BiggerPockets Money Podcast 123: Carefully Crafting Financial Independence Through Passive Income with Avery Heilbron

BiggerPockets Money Podcast 123: Carefully Crafting Financial Independence Through Passive Income with Avery Heilbron

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Joining us today is Avery Heilbron, a listener on his way to financial independence through real estate investing. But Avery isn’t going all out and buying up every property as fast as he can. He’s making calculated purchases that allow him to live for free—and also cash flow while he’s there, even though he lives in a high-cost-of-living area. Once he moves out, that cash flow increases even more!

Avery is also thinking ahead and mitigating his risk of non-payment of rent by using the Section 8 rental assistance program to help guarantee rent payments.

Oh, and Avery is 25.

He attended college through a combination of soccer scholarships and parental contributions, worked through school, studied hard, and graduated with ZERO student loans and a great job.

Do you have high school or college students in your life? This episode can help give them direction and encouragement that a little careful thought can have a HUGE impact on your future financial situation.

Click here to listen on Apple Podcasts.

Listen to the Podcast Here

Read the Transcript Here

Mindy:
Welcome to the BiggerPockets Money Podcast show number 123, where we interview Avery Heilbron, and hear his story of wealth generation through real estate investing.

Avery:
I have a mentor, and most of his block of business in Boston is section eight, and when he talks about it and said he gets guaranteed rents, I thought, “Why are people so against this? Seems like a great thing, and you just get the direct deposit from the government, and unless the government fails, I’m going to be doing okay.”

Mindy:
Hello, hello, hello, and welcome to the BiggerPockets Money Podcast. My name is Mindy Jensen, and with me as always is my lead-free co-host, Scott Trench.

Scott:
Oh, my gosh. That intro is just so full of irony, so irony, ironic, ironic.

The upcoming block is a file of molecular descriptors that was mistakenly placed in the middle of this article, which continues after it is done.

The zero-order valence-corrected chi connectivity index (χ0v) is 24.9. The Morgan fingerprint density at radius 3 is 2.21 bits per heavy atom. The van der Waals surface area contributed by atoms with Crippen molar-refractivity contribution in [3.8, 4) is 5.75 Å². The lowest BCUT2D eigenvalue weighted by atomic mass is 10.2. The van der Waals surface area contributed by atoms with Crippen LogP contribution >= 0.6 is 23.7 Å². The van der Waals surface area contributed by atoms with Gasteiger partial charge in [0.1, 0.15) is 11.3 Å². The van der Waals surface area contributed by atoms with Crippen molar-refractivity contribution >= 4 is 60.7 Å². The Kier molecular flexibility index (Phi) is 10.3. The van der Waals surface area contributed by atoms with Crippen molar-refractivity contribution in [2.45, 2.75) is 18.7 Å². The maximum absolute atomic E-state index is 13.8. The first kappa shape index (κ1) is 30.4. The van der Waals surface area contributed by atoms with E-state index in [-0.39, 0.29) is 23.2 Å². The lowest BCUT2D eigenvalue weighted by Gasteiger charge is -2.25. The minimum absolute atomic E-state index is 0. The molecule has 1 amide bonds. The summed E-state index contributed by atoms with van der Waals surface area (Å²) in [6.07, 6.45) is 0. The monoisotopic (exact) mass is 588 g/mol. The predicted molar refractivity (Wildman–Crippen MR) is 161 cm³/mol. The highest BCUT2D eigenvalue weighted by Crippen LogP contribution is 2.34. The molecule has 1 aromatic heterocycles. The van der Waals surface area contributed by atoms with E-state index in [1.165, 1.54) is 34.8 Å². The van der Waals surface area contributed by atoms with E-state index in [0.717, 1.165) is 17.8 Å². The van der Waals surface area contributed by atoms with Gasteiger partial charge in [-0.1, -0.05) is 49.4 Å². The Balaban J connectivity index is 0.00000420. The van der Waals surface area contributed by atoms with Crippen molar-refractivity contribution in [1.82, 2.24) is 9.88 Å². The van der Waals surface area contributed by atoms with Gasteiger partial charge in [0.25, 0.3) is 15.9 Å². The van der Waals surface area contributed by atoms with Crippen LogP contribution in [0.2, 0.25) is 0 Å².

Mindy:
Oh, my goodness. I quit. I quit. I quit. Thank you from episode 123. I’m just kidding. I’m with you forever. Scott and I are here to make financial independence less scary, less just for somebody else, and show you that by following the proven path, you can put yourself on the road to early financial freedom and get money out of the way, so you can lead your best life.

Scott:
That’s right. Whether you want to retire early and travel the world, go in to make big time investments and assets like real estate or make your big first house hack or second house hack in the context of the coronavirus, we’ll help you build a position capable of launching yourself towards your dreams.

Mindy:
Scott, I am thrilled to have Avery on the show today. He is not a blogger, he’s not another podcaster, he is a listener, who is working his way towards financial freedom through real estate investing, but his goal is not to own five million properties. His goal is to start small and stay small, and just generate passive income through house hacking. I really love this story.

Scott:
Yeah. We’ve talked to a lot of people and for the most part, it seems that most of our listeners, most of you folks out there are just chugging along right now. Very few of the BiggerPockets Money listeners, some have, but relatively small portion seem to have lost their jobs, and a lot of you guys are earning a solid income. Avery is right in that ballpark. He still got his job, things are still going reasonably well for him, and he has not been scared off at all by the coronavirus situation and in fact, has taken really good advantage of that and refinancing, buying another investment, getting a great deal, and it’s just really exciting to see what he’s doing and how seriously he’s plugging along here in I think a really, really strong, intelligent, and risk-appropriate way.

Mindy:
See, he’s taking advantage of several different methods of investing. He’s doing the house hack, which means that he is reducing his living expenses personally. He’s cash flowing $750 a month in Boston. I’m sorry, Boston. How do you say that with the Boston accent? I don’t have one.

Scott:
He’s making wicked profits I think is the way it goes.

Mindy:
He’s making wicked profits.

Scott:
I think Tom Brady is cool there, but-

Mindy:
Oh. We can’t talk about Tom Brady anymore when we talk about Boston. May he rest in peace. He’s using section eight and taking advantage of that program to provide housing for a family while getting his rent guaranteed. The section eight housing is paying the majority of his mortgage. So, now, he can go out and get another one and no have to be so worried about making his mortgage payments.

Scott:
Yeah. Love it. Well, should we go ahead and bring him in?

Mindy:
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Mindy:
Okay. Huge thanks to the sponsor of today’s show. Scott, I’m going to let you bring Avery in today.

Scott: